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F1 2015: Chinese GP – Hamilton Takes Control

Formula 1 is the biggest patience game you’re ever going to play. From Mercedes’ response, to Ferrari’s progress, to McLaren’s struggles, all of it requires buckets loads of determination and persistence.

Mercedes showed a bona fide champion’s mentality after being beaten at the Malaysian grand prix. As speculation about strategies, tyre performance and pace dominated the lead up to the Chinese grand prix the Mercedes F1 team always maintained a sense of calm. Yes, a possible re-think of strategy was considered but it was done in a calculated and controlled manner.

Lewis Hamilton firmly embodied these qualities as he dominated the entire race weekend. Every single session was headed by the double world champion and capped with a well measured Chinese GP victory. The race didn’t ever reach the dramatic levels of two weeks ago but Hamilton’s control of proceedings reaffirmed that Mercedes still holds a sizeable advantage over Ferrari.

Sebastian Vettel, Ferrari - Australian GP Thursday drivers press conferenceThe first stint of the race was a relatively close affair as the two Ferrari’s of Sebastian Vettel and Kimi Raikkonen were able to maintain the pace of Mercedes.

It soon became clear however that Hamilton was merely controlling his pace and seemed to have quite a bit in hand when he needed it. He emerged from the first round of pitstops with a comfortable six second gap to teammate Rosberg who had seemingly settled for second place.

Sebastian Vettel was able to apply some early pressure to Rosberg but was unable to level a real threat on second place.

Chinese Grand Prix Safety Car finishMeanwhile, Kimi Raikkonen, who had made short work of both Williams drivers after qualifying sixth, exerted sustained pressure on Vettel for the final step of the podium. However, the retirement of Max Verstappen’s Toro Rosso on the main-straight dictated that the race, disappointingly, came to an end behind the safety-car.

The virtuous quality of patience was called for by Raikkonen as the Ferrari team continue to forge their way to the front of the grid. “We didn’t expect to be strong here [in China]. We’re going to get closer and we’re going to catch them at some point. We have to be patient,” said Raikkonen.

A serious amount of patience will be called for at McLaren Honda for 2015. Both Jenson Button and Fernando Alonso struggled through the weekend with balance issues, amongst others, and ultimately failed to advance beyond the first part of qualifying. It didn’t get much better in the race as both cars were lapped by Mercedes and Ferrari. The drivers are still optimistic about the long-off future of the car but you have to wonder for how much longer Button and Alonso will be happy to tow the company line of “making important progress” before they too get fed up. This certainly doesn’t mean that either driver will stop pushing but it’s the subtle difference in attitude that can have a telling effect on the entire operation. After all, just look what a change of attitude has made to the atmosphere at Ferrari.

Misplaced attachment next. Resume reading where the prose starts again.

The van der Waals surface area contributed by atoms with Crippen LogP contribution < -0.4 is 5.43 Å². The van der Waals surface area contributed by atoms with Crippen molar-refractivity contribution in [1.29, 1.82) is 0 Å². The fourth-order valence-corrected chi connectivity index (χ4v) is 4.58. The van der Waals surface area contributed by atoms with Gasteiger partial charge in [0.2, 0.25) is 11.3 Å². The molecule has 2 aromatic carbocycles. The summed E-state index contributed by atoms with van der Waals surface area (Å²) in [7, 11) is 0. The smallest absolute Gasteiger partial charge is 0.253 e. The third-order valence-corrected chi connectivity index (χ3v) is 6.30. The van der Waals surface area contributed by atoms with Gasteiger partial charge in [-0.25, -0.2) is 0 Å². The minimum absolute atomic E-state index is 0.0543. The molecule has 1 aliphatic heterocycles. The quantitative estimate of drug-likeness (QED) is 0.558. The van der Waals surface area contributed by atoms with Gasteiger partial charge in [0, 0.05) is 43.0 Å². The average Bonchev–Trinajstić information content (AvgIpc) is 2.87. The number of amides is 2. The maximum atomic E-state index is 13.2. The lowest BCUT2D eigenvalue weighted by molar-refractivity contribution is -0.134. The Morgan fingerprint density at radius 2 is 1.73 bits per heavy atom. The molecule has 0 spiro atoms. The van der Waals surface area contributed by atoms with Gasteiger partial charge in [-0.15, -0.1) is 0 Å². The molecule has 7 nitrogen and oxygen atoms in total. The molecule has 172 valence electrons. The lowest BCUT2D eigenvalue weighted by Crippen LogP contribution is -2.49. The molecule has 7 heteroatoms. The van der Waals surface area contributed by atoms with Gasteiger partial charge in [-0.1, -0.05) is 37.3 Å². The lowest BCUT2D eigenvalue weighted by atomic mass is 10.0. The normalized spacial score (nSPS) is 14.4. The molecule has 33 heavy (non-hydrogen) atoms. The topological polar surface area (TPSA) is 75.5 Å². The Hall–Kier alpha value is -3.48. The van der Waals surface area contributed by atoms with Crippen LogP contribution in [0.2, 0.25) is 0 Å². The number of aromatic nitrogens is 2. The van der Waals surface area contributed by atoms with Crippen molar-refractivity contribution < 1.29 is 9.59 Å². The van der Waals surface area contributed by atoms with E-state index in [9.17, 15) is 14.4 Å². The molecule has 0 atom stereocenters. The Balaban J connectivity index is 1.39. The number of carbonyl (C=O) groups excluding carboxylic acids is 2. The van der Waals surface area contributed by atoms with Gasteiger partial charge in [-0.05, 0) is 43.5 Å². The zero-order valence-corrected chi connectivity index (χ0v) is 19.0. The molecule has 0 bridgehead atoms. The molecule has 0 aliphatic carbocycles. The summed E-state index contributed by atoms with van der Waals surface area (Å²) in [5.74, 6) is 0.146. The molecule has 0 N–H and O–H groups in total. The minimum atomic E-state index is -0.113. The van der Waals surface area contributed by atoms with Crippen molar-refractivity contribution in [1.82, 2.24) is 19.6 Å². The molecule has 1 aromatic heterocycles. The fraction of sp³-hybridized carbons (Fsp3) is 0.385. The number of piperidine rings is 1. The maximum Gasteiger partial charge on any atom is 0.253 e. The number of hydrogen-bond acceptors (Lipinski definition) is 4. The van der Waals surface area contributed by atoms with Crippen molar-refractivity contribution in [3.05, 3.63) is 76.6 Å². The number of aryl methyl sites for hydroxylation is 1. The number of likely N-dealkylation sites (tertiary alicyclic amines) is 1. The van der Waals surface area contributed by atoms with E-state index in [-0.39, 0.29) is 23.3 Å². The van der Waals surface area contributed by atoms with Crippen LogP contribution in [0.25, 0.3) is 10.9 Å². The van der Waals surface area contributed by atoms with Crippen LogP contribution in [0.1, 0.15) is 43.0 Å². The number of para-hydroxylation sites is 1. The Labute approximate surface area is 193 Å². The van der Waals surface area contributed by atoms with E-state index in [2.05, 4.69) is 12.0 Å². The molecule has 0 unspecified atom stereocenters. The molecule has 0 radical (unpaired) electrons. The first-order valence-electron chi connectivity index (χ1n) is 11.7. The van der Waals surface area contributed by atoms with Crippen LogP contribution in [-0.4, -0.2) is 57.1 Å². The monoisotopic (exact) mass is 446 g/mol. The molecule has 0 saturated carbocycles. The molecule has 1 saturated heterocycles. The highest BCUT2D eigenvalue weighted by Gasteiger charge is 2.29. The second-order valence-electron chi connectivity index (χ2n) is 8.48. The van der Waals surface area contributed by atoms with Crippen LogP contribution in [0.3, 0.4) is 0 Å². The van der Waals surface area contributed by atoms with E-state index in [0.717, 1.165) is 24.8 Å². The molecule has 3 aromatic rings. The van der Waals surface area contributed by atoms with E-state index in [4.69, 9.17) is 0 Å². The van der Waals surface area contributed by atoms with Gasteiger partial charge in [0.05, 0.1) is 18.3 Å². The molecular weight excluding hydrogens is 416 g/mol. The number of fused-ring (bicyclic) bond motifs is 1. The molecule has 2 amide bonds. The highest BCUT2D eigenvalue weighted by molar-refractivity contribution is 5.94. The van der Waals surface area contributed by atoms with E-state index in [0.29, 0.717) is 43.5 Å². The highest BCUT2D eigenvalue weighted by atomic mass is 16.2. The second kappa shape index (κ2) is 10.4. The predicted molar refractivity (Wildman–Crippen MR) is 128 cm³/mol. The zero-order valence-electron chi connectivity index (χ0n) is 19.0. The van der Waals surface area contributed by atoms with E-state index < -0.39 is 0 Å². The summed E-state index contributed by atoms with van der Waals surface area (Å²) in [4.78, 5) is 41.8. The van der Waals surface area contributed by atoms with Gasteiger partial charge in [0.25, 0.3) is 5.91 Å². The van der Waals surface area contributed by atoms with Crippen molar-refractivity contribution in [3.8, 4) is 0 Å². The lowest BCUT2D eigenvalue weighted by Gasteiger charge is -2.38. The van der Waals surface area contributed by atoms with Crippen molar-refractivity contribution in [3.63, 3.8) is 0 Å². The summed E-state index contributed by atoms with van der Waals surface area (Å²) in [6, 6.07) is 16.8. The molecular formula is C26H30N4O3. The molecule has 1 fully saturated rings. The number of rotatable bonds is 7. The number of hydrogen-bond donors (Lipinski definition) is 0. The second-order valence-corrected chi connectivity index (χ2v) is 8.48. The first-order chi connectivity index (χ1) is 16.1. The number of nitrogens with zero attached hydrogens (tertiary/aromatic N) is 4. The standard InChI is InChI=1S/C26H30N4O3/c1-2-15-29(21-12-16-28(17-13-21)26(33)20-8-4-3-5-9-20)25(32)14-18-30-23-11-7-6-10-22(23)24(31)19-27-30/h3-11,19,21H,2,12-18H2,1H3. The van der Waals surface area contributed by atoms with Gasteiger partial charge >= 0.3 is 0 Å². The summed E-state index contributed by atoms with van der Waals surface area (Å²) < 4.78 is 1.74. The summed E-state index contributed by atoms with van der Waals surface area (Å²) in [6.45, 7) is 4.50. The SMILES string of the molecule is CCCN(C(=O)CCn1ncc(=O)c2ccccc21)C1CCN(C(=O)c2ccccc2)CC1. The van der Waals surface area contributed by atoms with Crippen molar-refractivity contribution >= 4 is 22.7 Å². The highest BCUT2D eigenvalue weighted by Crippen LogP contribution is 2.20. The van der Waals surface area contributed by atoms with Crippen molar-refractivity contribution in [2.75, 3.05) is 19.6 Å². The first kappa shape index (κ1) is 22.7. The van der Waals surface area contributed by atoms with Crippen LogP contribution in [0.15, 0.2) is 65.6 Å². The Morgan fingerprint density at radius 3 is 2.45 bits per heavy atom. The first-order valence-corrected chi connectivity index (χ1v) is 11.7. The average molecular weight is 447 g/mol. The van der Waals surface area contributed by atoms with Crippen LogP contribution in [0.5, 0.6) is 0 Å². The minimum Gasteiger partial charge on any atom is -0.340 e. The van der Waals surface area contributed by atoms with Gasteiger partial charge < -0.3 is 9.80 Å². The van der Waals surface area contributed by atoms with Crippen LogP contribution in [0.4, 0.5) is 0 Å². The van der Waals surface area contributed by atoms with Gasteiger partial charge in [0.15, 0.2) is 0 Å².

Valtteri Bottas and Felipe Massa completed an anonymous run to the flag for Williams and finished a solid, but unspectacular, fifth and sixth respectively ahead of Lotus’ Romain Grosjean. Elsewhere, Max Verstappen again delivered a stonking drive through the field along with a few dicey, but scintillating overtakes.  The Dutchman was on course for a fine eighth place finish until an engine failure brought an end to his race.  Felipe Nasr, Daniel Ricciardo and Marcus Ericsson rounded on the top ten.

China 2015_Qualifying Press ConferenceThe often tense relationship between Lewis Hamilton and Nico Rosberg is not a new development given all that happened in the 2014 season. But there is a marked difference in the tension at the start of this season. For all three races Rosberg has been second-best to Hamilton and it’s starting to show in his demeanour. The German accused his teammate of deliberately driving at a slow pace so as to force him into the clutches of Vettel.  He blamed Hamilton for compromising his race and aired his unhappiness at the “incident” in the post race press conference.

Whether it was deliberate ploy by Hamilton is inconsequential. He started the race with the goal of winning and achieved it. Anything that happened behind is of no significance to him.

Here’s a wild idea for next time – perhaps Rosberg could up his pace and pass the much-to-slow Hamilton. Whinging in a post-race press conference is so unbecoming.

Lewis Hamilton image credited to @MercedesAMGF1

About Natalie Le Clue

Natalie Le Clue is an F1 aficionado of the most dedicated vein. And, true to form for any F1-enamoured junkie, she readily admits to crying the first time she saw a F1 car, calling it an ‘overwhelming moment’. Natalie has won the 2010 gSport Woman In Media award, the 2015 Woman In Media Print award, and has been named as one of the Top 100 Most Influential People in South African Sport by the Department of Sport and Recreation. Natalie is currently serving as SAfm's F1 correspondent. Follow Natalie on Twitter @nlc27

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